PH ‘strongest emerging market’
Credit rater Standard & Poor’s (S&P) has tagged the Philippines as the world’s strongest major emerging market, citing its buffers that would insulate the economy from external shocks.
In a report this week, S&P said Asian economies in general were more resilient to adverse global trends than Latin American counterparts. Countries in the region are expected to fare well in the face of a slowdown in China, Asia’s biggest economy.
“Latin American sovereigns are, on average, more vulnerable than sovereigns in Asia,” S&P said.
The Philippines will be the least affected by worsening global conditions among all countries covered by the S&P report.
The least-vulnerable sovereigns in S&P’s ranking are the Philippines, Poland and Mexico, followed by Pakistan and Hungary. These countries have low direct economic ties to China, low risk of domestic financial leverage, and are only moderately vulnerable to higher global interest rates.
Key risks to emerging markets, S&P said, are the tightening of global liquidity conditions as a result of the US Federal Reserve’s awaited rate hike, unwinding of high levels of debt built up during years of loose monetary conditions, and China’s slowdown.
S&P said it ranked each emerging market’s overall vulnerability by using a simple average of its ranking on each of the three different measures of risk, from 1 (most vulnerable) to 22 (least vulnerable).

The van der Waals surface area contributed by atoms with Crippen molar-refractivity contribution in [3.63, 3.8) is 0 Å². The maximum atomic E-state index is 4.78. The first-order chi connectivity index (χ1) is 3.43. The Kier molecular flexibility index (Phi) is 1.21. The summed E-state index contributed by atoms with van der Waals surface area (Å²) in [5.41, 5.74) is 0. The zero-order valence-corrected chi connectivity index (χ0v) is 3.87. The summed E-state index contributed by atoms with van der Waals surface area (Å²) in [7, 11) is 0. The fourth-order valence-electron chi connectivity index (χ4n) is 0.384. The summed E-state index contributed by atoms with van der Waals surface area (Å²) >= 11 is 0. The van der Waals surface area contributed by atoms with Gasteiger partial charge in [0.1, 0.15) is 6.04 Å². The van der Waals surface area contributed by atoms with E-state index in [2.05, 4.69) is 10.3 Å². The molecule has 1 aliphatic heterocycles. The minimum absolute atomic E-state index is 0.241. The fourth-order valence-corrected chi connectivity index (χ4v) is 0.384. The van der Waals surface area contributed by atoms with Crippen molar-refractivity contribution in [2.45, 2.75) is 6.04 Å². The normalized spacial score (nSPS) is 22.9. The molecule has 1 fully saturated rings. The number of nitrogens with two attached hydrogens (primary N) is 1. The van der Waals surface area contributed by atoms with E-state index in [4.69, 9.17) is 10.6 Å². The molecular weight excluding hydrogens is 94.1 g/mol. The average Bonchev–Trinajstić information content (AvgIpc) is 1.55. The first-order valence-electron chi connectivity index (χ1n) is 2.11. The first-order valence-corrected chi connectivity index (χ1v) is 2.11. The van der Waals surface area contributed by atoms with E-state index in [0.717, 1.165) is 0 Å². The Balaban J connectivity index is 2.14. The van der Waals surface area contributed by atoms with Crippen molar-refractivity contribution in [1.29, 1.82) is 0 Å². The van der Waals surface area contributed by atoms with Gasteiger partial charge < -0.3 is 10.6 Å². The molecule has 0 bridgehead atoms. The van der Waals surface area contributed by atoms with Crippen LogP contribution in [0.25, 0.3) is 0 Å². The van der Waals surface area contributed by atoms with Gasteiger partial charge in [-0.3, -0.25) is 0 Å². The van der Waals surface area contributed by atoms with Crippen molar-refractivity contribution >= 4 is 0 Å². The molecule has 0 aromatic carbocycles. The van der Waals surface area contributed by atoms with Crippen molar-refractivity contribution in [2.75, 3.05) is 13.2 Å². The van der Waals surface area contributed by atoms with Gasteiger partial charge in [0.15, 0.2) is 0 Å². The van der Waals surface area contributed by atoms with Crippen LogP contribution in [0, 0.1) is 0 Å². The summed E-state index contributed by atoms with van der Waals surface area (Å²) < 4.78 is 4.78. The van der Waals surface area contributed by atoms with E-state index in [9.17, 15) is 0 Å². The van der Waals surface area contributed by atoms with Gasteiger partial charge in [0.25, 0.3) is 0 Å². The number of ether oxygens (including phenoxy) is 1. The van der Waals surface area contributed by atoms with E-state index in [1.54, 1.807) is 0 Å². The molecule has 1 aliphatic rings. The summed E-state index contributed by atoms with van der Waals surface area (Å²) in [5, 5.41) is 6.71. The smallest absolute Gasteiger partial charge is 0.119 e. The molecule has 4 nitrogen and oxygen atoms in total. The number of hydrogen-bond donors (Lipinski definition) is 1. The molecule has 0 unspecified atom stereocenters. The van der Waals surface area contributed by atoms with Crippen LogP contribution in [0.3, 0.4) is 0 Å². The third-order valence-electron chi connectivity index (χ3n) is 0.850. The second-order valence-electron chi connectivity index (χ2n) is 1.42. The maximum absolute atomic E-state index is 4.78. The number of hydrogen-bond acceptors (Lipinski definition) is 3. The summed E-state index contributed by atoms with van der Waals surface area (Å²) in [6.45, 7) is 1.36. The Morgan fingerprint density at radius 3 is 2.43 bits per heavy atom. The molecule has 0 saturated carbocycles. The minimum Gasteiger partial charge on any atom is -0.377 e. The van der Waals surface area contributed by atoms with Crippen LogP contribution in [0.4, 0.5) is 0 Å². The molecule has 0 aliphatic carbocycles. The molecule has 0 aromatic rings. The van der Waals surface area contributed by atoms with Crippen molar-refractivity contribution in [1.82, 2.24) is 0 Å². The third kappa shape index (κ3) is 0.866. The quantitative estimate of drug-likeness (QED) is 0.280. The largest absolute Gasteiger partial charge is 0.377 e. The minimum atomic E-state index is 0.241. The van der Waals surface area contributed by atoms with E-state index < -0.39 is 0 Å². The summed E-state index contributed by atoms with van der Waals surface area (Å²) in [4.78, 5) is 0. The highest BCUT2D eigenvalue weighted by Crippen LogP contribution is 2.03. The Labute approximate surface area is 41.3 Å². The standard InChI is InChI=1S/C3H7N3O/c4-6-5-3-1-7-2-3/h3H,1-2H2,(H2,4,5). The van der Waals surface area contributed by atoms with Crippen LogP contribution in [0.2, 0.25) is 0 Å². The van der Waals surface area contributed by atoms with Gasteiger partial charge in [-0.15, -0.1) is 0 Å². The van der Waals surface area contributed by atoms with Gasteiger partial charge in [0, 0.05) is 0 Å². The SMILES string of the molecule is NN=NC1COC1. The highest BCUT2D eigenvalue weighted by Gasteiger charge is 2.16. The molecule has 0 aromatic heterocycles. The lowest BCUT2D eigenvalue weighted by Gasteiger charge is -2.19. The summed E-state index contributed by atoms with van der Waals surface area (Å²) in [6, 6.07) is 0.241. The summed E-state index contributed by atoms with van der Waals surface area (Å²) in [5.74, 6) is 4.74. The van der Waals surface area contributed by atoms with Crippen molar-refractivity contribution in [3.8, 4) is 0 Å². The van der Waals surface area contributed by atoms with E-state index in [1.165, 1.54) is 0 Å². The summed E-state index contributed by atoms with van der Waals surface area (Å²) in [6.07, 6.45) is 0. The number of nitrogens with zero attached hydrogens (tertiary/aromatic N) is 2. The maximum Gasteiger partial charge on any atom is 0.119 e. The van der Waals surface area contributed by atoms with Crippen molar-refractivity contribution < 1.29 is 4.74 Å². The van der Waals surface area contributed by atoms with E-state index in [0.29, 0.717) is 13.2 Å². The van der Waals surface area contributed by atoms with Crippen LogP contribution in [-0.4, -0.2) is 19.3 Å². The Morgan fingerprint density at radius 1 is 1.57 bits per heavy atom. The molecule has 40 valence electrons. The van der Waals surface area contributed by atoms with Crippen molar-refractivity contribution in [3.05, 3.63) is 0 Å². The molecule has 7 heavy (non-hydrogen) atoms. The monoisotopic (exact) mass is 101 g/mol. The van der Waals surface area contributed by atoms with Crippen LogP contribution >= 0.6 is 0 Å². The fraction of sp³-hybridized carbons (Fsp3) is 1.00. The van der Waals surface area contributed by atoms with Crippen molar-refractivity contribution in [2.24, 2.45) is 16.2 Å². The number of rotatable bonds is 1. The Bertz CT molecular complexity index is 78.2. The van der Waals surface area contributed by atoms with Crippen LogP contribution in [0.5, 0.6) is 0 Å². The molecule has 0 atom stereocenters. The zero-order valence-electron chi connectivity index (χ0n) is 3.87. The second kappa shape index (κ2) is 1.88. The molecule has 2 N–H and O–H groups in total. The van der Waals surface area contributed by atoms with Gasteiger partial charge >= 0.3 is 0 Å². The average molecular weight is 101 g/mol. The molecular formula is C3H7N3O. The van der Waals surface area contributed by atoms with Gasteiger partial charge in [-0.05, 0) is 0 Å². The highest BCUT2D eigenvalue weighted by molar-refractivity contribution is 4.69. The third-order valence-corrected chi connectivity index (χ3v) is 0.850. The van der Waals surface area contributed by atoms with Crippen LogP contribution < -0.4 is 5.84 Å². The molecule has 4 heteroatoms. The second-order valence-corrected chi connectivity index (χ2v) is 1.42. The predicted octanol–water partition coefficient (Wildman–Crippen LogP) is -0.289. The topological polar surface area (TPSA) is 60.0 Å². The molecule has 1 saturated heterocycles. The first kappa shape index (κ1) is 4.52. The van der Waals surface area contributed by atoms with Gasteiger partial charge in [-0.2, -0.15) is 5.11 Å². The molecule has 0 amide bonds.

To arrive at each risk score, the credit rater used a number of economic variables. For instance, the measure a country’s vulnerability to the Fed’s rate hike, S&P looked at indicators such as foreign debt stock, levels of short-term debt, and external financing needs relative to an economy’s steady dollar income streams.
Venezuela, Argentina, Turkey, Colombia and Peru are the emerging market sovereigns that may be the most vulnerable currently to the combined effect of the three key risks of tightening global liquidity, financial deleveraging and a Chinese slowdown
The Philippines was the least vulnerable economy to the Fed’s rate hike, the fourth-least vulnerable to deleveraging, and fifth-least to a slowing China.
S&P noted that the Philippines’ exports to China accounted for less than two-tenths of gross domestic product (GDP). Trade between China and the Philippines likewise declined 0.86 percent since 2013.
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